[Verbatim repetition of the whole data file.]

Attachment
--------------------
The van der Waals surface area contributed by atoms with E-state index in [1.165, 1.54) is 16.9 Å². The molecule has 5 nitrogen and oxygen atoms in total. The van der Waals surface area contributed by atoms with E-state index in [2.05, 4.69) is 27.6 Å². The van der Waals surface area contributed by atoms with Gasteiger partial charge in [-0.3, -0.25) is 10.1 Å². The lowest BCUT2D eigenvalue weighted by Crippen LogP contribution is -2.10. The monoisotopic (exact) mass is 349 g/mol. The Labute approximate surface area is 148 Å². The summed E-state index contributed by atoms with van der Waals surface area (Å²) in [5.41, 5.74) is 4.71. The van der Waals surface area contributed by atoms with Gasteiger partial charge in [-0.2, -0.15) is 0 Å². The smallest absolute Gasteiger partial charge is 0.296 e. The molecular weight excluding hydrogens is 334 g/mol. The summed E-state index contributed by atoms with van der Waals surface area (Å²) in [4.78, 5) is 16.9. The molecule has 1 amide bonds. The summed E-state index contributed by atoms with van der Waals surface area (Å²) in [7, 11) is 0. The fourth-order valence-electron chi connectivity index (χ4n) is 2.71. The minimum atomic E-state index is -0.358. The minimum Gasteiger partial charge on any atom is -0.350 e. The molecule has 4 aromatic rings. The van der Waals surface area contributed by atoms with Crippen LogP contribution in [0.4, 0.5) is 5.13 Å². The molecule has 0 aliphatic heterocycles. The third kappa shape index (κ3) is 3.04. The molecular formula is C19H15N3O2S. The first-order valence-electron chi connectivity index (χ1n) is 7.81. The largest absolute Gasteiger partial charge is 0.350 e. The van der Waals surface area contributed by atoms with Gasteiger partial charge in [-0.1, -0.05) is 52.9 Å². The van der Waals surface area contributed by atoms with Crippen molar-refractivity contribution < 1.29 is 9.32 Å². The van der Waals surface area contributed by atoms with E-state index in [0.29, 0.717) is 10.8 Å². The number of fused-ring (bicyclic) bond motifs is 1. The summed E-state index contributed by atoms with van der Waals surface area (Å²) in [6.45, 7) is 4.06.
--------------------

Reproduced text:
The van der Waals surface area contributed by atoms with E-state index in [1.165, 1.54) is 16.9 Å². The molecule has 5 nitrogen and oxygen atoms in total. The van der Waals surface area contributed by atoms with E-state index in [2.05, 4.69) is 27.6 Å². The van der Waals surface area contributed by atoms with Gasteiger partial charge in [-0.3, -0.25) is 10.1 Å². The lowest BCUT2D eigenvalue weighted by Crippen LogP contribution is -2.10. The monoisotopic (exact) mass is 349 g/mol. The Labute approximate surface area is 148 Å². The summed E-state index contributed by atoms with van der Waals surface area (Å²) in [5.41, 5.74) is 4.71. The van der Waals surface area contributed by atoms with Gasteiger partial charge in [-0.2, -0.15) is 0 Å². The smallest absolute Gasteiger partial charge is 0.296 e. The molecular weight excluding hydrogens is 334 g/mol. The summed E-state index contributed by atoms with van der Waals surface area (Å²) in [4.78, 5) is 16.9. The molecule has 1 amide bonds. The summed E-state index contributed by atoms with van der Waals surface area (Å²) in [7, 11) is 0. The fourth-order valence-electron chi connectivity index (χ4n) is 2.71. The minimum atomic E-state index is -0.358. The minimum Gasteiger partial charge on any atom is -0.350 e. The molecule has 4 aromatic rings. The van der Waals surface area contributed by atoms with Crippen LogP contribution in [0.4, 0.5) is 5.13 Å². The molecule has 0 aliphatic heterocycles. The third kappa shape index (κ3) is 3.04. The molecular formula is C19H15N3O2S. The first-order valence-electron chi connectivity index (χ1n) is 7.81. The largest absolute Gasteiger partial charge is 0.350 e. The van der Waals surface area contributed by atoms with Gasteiger partial charge in [-0.1, -0.05) is 52.9 Å². The van der Waals surface area contributed by atoms with Crippen molar-refractivity contribution < 1.29 is 9.32 Å². The van der Waals surface area contributed by atoms with E-state index in [0.29, 0.717) is 10.8 Å². The number of fused-ring (bicyclic) bond motifs is 1. The summed E-state index contributed by atoms with van der Waals surface area (Å²) in [6.45, 7) is 4.06.